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All eyes on Vijay’s Master as Hindi versions of southern films see strong traction in theatres

While the lack of content through the Covid pandemic has led to filmmakers and producers to look at dubbed Hindi versions of Southern films, exhibitors, too, think this could be a strategy for the long term.

December 28, 2020 / 03:23 PM IST

From Salman Khan’s Radhe to Akshay Kumar’s Sooryavanshi, many big Bollywood ventures are expected to release next year. Yet, all eyes are on Vijay’s Master, which is likely to release in the second week of January.

So, why is a film from down South the cynosure of all eyes despite many Bollywood films being scheduled for release next year?

First, the makers of the film have confirmed the theatrical release of the film and also announced that the movie has received a U/A certificate (unrestricted with caution, which means parental guidance is required for viewers under the age of 12) from the Central Board of Film Certification (CBFC).

While no official dates have been announced, the film most likely will release for the Pongal holiday (January 14).

Unlike the makers of Master, Bollywood producers have still not shared any updates on the release of Sooryavanshi, Radhe, and Ranveer Singh’s 83.

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Another major reason for Master becoming a big release is that the film has been dubbed in Hindi.

Grand Master, a company owned by producer Vikas Sahni, has got the pan-India distribution rights (except South India) of Master for the Tamil, Telugu and Hindi versions. Along with Master, film trade analysts say that Sahni has plans to distribute more dubbed versions of South Indian films.

Gaining ground in the North

Sahni’s focus seems to be a step in the right direction as the market for dubbed Hindi versions of south films is strong and the proof of this is their box office collections.

One strong example is the business of the Hindi version of the Baahubali franchise.

While Baahubali: The Beginning minted around Rs 119 crore from its Hindi dubbed version, the sequel, Baahubali: The Conclusion garnered as much as Rs 500 crore from the Hindi version alone.

Baahubali is not a one-off. The 2018 release 2.0 starring Rajinikanth and Akshay Kumar had earned over Rs 180 crore from its Hindi version.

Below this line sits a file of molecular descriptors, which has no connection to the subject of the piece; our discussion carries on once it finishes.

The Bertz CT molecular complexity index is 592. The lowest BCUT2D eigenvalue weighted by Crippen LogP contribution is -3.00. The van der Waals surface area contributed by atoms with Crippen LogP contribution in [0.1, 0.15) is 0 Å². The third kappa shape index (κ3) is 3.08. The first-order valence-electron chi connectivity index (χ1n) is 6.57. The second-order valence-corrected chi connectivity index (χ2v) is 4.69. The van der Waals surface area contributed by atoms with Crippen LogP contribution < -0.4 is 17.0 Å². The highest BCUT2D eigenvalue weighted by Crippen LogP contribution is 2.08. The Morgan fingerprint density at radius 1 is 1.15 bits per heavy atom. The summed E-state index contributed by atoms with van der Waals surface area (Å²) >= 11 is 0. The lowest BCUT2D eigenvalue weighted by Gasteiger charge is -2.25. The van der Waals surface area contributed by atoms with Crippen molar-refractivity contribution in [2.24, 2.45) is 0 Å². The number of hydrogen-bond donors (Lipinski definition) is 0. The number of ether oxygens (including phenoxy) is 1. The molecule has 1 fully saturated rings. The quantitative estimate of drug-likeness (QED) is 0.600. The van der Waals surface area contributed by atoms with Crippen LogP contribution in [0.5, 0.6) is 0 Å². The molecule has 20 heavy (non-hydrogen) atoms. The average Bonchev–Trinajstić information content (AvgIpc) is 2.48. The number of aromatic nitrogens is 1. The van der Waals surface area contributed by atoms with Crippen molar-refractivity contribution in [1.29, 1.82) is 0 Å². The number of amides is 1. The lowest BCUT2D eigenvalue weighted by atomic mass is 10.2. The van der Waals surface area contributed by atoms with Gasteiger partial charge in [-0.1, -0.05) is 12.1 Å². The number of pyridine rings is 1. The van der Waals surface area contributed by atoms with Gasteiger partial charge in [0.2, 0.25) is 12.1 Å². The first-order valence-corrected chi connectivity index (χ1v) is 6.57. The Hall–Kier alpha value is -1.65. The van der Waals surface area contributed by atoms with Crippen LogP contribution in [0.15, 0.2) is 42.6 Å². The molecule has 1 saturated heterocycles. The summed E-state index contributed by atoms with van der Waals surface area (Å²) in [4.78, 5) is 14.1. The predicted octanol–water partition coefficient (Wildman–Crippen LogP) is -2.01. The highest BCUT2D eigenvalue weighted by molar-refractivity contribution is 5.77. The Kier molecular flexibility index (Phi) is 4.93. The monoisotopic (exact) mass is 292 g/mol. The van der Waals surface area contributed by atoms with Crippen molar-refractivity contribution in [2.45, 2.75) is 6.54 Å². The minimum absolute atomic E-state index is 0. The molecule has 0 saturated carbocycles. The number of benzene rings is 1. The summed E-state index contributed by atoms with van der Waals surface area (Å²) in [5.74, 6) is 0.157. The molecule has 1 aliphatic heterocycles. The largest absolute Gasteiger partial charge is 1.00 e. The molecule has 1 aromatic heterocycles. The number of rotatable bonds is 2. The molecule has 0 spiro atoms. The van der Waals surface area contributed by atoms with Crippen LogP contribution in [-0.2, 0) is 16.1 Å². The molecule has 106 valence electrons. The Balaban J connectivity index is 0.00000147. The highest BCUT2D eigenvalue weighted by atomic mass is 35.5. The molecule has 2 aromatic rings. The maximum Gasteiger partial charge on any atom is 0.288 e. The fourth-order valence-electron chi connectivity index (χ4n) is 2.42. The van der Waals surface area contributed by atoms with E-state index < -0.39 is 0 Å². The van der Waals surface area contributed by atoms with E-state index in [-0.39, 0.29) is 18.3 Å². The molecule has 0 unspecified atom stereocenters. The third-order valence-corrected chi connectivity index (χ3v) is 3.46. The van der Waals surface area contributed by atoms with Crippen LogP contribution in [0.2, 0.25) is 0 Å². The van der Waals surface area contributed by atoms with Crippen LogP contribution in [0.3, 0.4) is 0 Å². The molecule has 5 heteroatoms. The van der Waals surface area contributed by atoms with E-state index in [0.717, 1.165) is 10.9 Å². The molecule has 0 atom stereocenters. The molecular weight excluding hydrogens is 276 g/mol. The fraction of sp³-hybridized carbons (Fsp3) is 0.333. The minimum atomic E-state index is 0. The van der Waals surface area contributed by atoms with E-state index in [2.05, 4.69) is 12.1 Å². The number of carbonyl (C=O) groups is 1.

This is why exhibitors in the Hindi-speaking markets are eagerly waiting for the release of Vijay’s Master (Hindi version) as they struggle with a dearth of content, especially big ventures.

Along with Vijay’s Master, Ajith’s Valimai and Yash’s KGF Chapter 2 are other southern flicks slated for release next year.

In fact, many single-screen exhibitors as well as small cinema owners resorted to the strategy of releasing dubbed Hindi versions of old films from down South in the last few months when there was barely any new content released in theatres.

Popular on TV

Exhibitors are confident that films from the South dubbed in Hindi will bring audiences back in large numbers. What probably makes the exhibitors confident is the huge audience for such films on television.

According to a 2018-19 report by the Broadcast Audience Research Council of India (BARC), Hindi movie channels saw 11 percent viewership from Hindi versions of southern films.

Along with the strong TV viewership, analysts say that content from the South gets more traction due to its mass appeal unlike Bollywood, which has mostly been targeting metros as its potential markets.

An EY 2020 report pointed out that one major reason for the big-screen decline in India is the lack of content that suits all types of movie-goers. “The number of screens in India continues to fall as content is being created to cater to the top 100 million consumers only. Hence, mass Hindi content audiences are not being served," the report said.

Exhibitors are placing big bets on the success of KGF 2 after the success of its prequel. A sleeper hit (initially unsuccessful), the Hindi version of KGF, released in 2018, had earned Rs 44 crore and became the fourth-highest grossing Hindi dubbed film.

Exhibitors point out that actors from down South like Yash and Vijay are popular in the Hindi-speaking markets thanks to TV and this is why dubbed versions of films from South will find strong traction in theatres.

Maryam Farooqui
first published: Dec 28, 2020 03:23 pm